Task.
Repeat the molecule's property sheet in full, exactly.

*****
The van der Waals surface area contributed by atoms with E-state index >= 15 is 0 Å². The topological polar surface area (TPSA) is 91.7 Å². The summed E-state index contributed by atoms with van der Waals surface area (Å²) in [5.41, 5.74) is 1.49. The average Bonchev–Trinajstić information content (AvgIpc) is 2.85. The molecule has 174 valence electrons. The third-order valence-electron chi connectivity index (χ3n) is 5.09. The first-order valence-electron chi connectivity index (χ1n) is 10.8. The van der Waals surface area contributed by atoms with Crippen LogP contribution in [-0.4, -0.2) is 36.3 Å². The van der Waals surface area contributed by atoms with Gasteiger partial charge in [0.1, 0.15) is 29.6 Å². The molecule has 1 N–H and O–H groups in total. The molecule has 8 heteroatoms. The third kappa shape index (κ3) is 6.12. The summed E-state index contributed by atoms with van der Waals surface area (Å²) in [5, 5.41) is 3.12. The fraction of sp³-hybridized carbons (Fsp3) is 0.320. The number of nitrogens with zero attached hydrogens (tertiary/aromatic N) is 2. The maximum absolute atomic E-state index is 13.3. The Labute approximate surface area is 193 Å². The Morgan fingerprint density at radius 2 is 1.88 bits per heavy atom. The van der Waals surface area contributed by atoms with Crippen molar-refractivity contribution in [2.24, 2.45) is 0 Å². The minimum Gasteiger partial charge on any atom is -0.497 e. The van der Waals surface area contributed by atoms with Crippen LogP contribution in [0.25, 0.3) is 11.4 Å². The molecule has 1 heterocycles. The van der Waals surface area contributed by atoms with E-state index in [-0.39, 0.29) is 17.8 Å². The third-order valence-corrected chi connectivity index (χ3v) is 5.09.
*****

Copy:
The van der Waals surface area contributed by atoms with E-state index >= 15 is 0 Å². The topological polar surface area (TPSA) is 91.7 Å². The summed E-state index contributed by atoms with van der Waals surface area (Å²) in [5.41, 5.74) is 1.49. The average Bonchev–Trinajstić information content (AvgIpc) is 2.85. The molecule has 174 valence electrons. The third-order valence-electron chi connectivity index (χ3n) is 5.09. The first-order valence-electron chi connectivity index (χ1n) is 10.8. The van der Waals surface area contributed by atoms with Crippen LogP contribution in [-0.4, -0.2) is 36.3 Å². The van der Waals surface area contributed by atoms with Gasteiger partial charge in [0.1, 0.15) is 29.6 Å². The molecule has 1 N–H and O–H groups in total. The molecule has 8 heteroatoms. The third kappa shape index (κ3) is 6.12. The summed E-state index contributed by atoms with van der Waals surface area (Å²) in [5, 5.41) is 3.12. The fraction of sp³-hybridized carbons (Fsp3) is 0.320. The number of nitrogens with zero attached hydrogens (tertiary/aromatic N) is 2. The maximum absolute atomic E-state index is 13.3. The Labute approximate surface area is 193 Å². The Morgan fingerprint density at radius 2 is 1.88 bits per heavy atom. The van der Waals surface area contributed by atoms with Crippen molar-refractivity contribution in [2.24, 2.45) is 0 Å². The minimum Gasteiger partial charge on any atom is -0.497 e. The van der Waals surface area contributed by atoms with Crippen LogP contribution in [0.25, 0.3) is 11.4 Å². The molecule has 1 heterocycles. The van der Waals surface area contributed by atoms with E-state index in [-0.39, 0.29) is 17.8 Å². The third-order valence-corrected chi connectivity index (χ3v) is 5.09.